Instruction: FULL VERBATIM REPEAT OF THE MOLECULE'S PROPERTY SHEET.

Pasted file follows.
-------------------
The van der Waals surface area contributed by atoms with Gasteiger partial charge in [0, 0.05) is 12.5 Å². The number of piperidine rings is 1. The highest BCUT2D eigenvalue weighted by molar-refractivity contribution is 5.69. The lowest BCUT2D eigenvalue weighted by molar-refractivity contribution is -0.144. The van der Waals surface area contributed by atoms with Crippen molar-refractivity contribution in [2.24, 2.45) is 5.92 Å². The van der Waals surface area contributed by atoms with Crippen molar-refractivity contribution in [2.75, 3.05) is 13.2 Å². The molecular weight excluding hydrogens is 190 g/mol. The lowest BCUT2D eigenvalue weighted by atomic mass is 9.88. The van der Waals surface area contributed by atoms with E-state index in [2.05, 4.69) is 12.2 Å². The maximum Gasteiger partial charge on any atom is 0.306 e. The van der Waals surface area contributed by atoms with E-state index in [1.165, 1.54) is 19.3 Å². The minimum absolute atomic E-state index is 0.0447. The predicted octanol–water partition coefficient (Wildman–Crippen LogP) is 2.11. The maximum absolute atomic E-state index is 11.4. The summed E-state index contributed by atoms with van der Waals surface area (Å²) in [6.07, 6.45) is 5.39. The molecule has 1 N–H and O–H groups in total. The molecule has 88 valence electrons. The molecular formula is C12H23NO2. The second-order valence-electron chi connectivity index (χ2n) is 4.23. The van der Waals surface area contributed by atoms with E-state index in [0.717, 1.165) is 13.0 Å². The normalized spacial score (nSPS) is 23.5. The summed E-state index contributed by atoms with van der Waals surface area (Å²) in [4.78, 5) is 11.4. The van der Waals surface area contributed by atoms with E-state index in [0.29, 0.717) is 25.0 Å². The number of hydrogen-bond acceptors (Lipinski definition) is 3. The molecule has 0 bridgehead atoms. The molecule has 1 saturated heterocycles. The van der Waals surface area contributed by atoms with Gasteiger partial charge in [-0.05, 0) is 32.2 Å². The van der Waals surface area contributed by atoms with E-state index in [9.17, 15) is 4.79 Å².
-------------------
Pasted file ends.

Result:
The van der Waals surface area contributed by atoms with Gasteiger partial charge in [0, 0.05) is 12.5 Å². The number of piperidine rings is 1. The highest BCUT2D eigenvalue weighted by molar-refractivity contribution is 5.69. The lowest BCUT2D eigenvalue weighted by molar-refractivity contribution is -0.144. The van der Waals surface area contributed by atoms with Crippen molar-refractivity contribution in [2.24, 2.45) is 5.92 Å². The van der Waals surface area contributed by atoms with Crippen molar-refractivity contribution in [2.75, 3.05) is 13.2 Å². The molecular weight excluding hydrogens is 190 g/mol. The lowest BCUT2D eigenvalue weighted by atomic mass is 9.88. The van der Waals surface area contributed by atoms with E-state index in [2.05, 4.69) is 12.2 Å². The maximum Gasteiger partial charge on any atom is 0.306 e. The van der Waals surface area contributed by atoms with E-state index in [1.165, 1.54) is 19.3 Å². The minimum absolute atomic E-state index is 0.0447. The predicted octanol–water partition coefficient (Wildman–Crippen LogP) is 2.11. The maximum absolute atomic E-state index is 11.4. The summed E-state index contributed by atoms with van der Waals surface area (Å²) in [6.07, 6.45) is 5.39. The molecule has 1 N–H and O–H groups in total. The molecule has 88 valence electrons. The molecular formula is C12H23NO2. The second-order valence-electron chi connectivity index (χ2n) is 4.23. The van der Waals surface area contributed by atoms with E-state index in [0.717, 1.165) is 13.0 Å². The normalized spacial score (nSPS) is 23.5. The summed E-state index contributed by atoms with van der Waals surface area (Å²) in [4.78, 5) is 11.4. The van der Waals surface area contributed by atoms with E-state index in [0.29, 0.717) is 25.0 Å². The number of hydrogen-bond acceptors (Lipinski definition) is 3. The molecule has 0 bridgehead atoms. The molecule has 1 saturated heterocycles. The van der Waals surface area contributed by atoms with Gasteiger partial charge in [-0.05, 0) is 32.2 Å². The van der Waals surface area contributed by atoms with E-state index in [9.17, 15) is 4.79 Å².